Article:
…Glastonbury Pub Schools…
One of a number of leaves in the manuscript to have been badly damaged in the sixteenth century, folio 89 of the Glastonbury Miscellany reminds its modern readers of the fragmentary nature of the medieval textual record. Work began on this paper manuscript in the middle of the fifteenth century at Glastonbury Abbey. Transported to London in the 1530s after the dissolution of the abbey, the manuscript was still being added to in the 1560s in the spaces between and alongside its existing texts, as well as in a number of previously empty folios. Like so many manuscripts, it is an artifact that productively traverses the divide between the medieval and early modern. This eventful history took its toll, though, and the damaged folios were recently mounted on new sheets of paper as part of the conservation of the manuscript. The modern blank sheets occupy an intriguing role in this new assemblage: cutting across the commonplace association of blank space with future inscription, they are specifically not for further writing. The time of the Glastonbury Miscellany is resolutely polychronic: medieval, early modern, and modern intentions are all legible in its surviving materials. The looping ecology of paper production, consumption and recycling in the premodern age has been joined by a digital ecology of screenic reproduction. In this paper, I take folio 89 of the Glastonbury Miscellany as the occasion to theorise not only the material and conceptual entanglements of medieval and early modern paper, but also the modern remediation of these folios as digital objects: the interwoven, though also occasionally fractious paper and digital ecologies of my title. What kinds of material history of paper’s production and use unfold from manuscripts like the Glastonbury Miscellany? And how do modern materials (the paper mounts of folio 89, but also the associated materials of digital technologies) work to shore up its fragmentary folios?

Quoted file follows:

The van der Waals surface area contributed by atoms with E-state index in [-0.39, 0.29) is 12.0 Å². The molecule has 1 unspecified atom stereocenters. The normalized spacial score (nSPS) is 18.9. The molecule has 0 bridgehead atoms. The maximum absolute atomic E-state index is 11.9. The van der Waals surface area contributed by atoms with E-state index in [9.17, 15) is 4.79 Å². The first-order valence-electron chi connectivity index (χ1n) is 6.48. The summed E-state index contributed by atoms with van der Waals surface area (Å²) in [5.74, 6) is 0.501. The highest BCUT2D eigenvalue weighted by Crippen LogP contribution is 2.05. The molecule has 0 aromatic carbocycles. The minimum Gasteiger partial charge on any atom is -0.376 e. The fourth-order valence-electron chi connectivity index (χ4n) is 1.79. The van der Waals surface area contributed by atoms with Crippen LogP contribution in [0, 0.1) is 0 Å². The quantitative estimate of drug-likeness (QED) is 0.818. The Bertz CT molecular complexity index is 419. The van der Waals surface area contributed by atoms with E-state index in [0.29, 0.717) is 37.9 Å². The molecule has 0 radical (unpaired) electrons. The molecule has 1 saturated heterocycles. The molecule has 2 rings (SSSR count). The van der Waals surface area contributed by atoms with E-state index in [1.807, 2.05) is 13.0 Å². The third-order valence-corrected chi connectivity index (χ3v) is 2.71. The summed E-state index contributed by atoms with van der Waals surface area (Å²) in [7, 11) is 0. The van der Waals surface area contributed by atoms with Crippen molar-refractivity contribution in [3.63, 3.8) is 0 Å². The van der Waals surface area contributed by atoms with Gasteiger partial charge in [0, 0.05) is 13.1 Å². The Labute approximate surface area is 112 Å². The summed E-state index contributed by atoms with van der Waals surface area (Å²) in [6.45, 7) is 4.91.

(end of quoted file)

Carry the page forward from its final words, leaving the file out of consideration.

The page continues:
My main areas of interest are prehistoric equitation, horse breeds of later prehistory and early medieval periods of Europe, lorinery and metalwork.
John Milton, Early Modern, Renaissance, Deism
In pedagogic research, it is common for the articulation between philosophy and education to happen from broad conceptual assumptions, which is usually called ideal of education. In this sense, other areas should be given the responsibility of investigating subjects related to school education, such as curriculum or evaluation. This Thesis aims at putting into question that assumption, dealing with the idea of a philosophy arising from school, a connected philosophy. For this, the communitarian philosophy of Michael Walzer is used as a theoretical support. Communitarianism, as a political philosophy, opposes to philosophical liberalism, as it sets that good life should be put into perspective in every specific context, and from one’s everyday practice. However, communitarian philosophy does not have a unified doctrinal body, for attaining the aims of this text (an articulation between the school and philosophy) Walzer’s work was used along with his several concepts to support the idea of a good school based on democratic citizenship, participation and protagonism of children and teenagers. Walzer’s communitarianism is advocated as having as its paradigm the concept of practical philosophy, and in this sense all other subjects explored by the author, such as pluralism, civil society, tolerance, distributive justice, community, social criticism and morality, are all based on the ideal of a reality-focused philosophy. That basic perception is therefore adopted for the formulation of twenty propositions that consolidate an idea of communitarianism as focused on education or – more appropriately – as focused on the school, aiming at offering alternatives to an ever-growing scenario of community detachment (specially urban).
contribution to SAPIENS magazine, pre-pub version